After three drinks and nine holes, we still had some time before the show so we stopped at Good Stuff Eatery for a sunnyside burger and fries. This was one over the top burger, topped with a fried egg, bacon, and cheese, all greasily mounted on a brioche bun. I like it hot, so I dressed mine with Sriracha and washed down the fries with mango mayo and a Red Stripe. All this for 10 bucks AND sexy Chef Spike was there when my buzzer rang to serve me with a smile. DC, he's a keeper. If I had more time and a bikini, I’d check out his Sunday pool parties at the Capitol Skyline Hotel. Maybe next summer…
Back at the Palace of Wonders, we didn’t know what to expect walking into a building reminiscent of the Coney Island freak show. The bar was packed with a crowd that appeared to belong in Bridgehampton, not waiting around to see burlesque, so a Coney Island lager for old times sake was just in order. As the lights dimmed and the scary carnival music began, the raunchy-mouthed MC kicked things off with slams at the audience, a splattering of dirty jokes and vulgarity. The show was full of dirty dancing, tassels, fire eating, barbed wire, contortion, and the occasional interlude with a guy hammering a nail up his nose. $15 well spent.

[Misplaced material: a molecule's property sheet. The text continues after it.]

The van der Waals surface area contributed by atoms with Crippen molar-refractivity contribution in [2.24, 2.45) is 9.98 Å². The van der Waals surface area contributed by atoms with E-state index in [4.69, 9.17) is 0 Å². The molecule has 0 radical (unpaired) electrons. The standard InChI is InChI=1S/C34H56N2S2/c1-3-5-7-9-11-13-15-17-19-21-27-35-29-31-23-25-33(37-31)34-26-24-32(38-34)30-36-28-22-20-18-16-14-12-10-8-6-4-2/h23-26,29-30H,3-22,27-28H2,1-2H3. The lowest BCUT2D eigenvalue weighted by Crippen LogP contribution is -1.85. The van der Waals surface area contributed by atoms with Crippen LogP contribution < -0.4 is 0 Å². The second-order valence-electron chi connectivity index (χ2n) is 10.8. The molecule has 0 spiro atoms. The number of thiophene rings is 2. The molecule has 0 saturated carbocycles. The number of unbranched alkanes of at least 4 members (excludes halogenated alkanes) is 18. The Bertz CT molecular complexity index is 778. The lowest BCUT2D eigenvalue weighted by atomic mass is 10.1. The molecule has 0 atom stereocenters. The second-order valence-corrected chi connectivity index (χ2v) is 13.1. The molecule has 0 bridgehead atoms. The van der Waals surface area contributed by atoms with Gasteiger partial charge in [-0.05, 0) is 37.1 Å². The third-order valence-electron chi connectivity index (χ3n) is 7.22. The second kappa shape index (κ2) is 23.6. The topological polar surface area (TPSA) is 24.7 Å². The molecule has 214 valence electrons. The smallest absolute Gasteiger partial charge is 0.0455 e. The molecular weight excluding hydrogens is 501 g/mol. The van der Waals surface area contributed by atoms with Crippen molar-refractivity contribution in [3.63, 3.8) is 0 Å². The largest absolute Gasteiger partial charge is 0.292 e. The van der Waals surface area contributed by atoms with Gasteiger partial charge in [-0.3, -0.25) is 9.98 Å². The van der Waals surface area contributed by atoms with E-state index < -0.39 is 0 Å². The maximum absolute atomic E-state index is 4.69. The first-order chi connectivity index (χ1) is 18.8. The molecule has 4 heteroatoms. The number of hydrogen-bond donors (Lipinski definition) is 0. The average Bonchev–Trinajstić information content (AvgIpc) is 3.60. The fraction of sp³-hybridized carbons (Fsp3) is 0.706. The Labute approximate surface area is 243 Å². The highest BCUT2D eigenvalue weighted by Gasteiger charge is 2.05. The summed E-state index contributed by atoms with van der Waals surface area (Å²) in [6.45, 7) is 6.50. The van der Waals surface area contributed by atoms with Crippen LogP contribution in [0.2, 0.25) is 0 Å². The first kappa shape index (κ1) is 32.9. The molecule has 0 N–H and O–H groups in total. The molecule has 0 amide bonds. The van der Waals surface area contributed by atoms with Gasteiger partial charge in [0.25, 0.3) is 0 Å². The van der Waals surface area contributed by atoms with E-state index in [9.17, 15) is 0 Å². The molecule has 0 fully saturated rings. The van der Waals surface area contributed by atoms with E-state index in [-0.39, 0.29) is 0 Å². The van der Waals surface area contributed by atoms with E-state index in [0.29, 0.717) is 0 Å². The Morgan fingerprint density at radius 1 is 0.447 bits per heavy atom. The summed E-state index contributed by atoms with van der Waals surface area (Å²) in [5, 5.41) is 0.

After a late night of debauchery, its nice to get in a little forgiveness by paying homage to something bigger than one’s self, so we begrudgingly marched up to the Capitol Building for some touristy pictures and contemplated other monuments, but the barbe was calling. Back to Em’s we went for some grillin’ of lamb kebabs with Eastern Market veggies and cookin’ up a tasty couscous with portabellas. Wrapping up my awesome DC weekend with a few splashes of Sriracha en kebab, I took the BoltBus home and was back in the city by sundown. Until we meet again, DC.
Just in case you missed the show a few weeks back, here are a few highlights of The Keys doing what they do best. Assaulting your ears with the most raw and real sound you've ever heard, and giving it to you over and over again. Fortunately for most of us at the show the acoustics aren't horrendous, if the views of the stage are lacking. Why do I feel like I'm in an airplane hanger instead of at a rock show at T5? No one will ever know. In any event, I give you Akron's finest.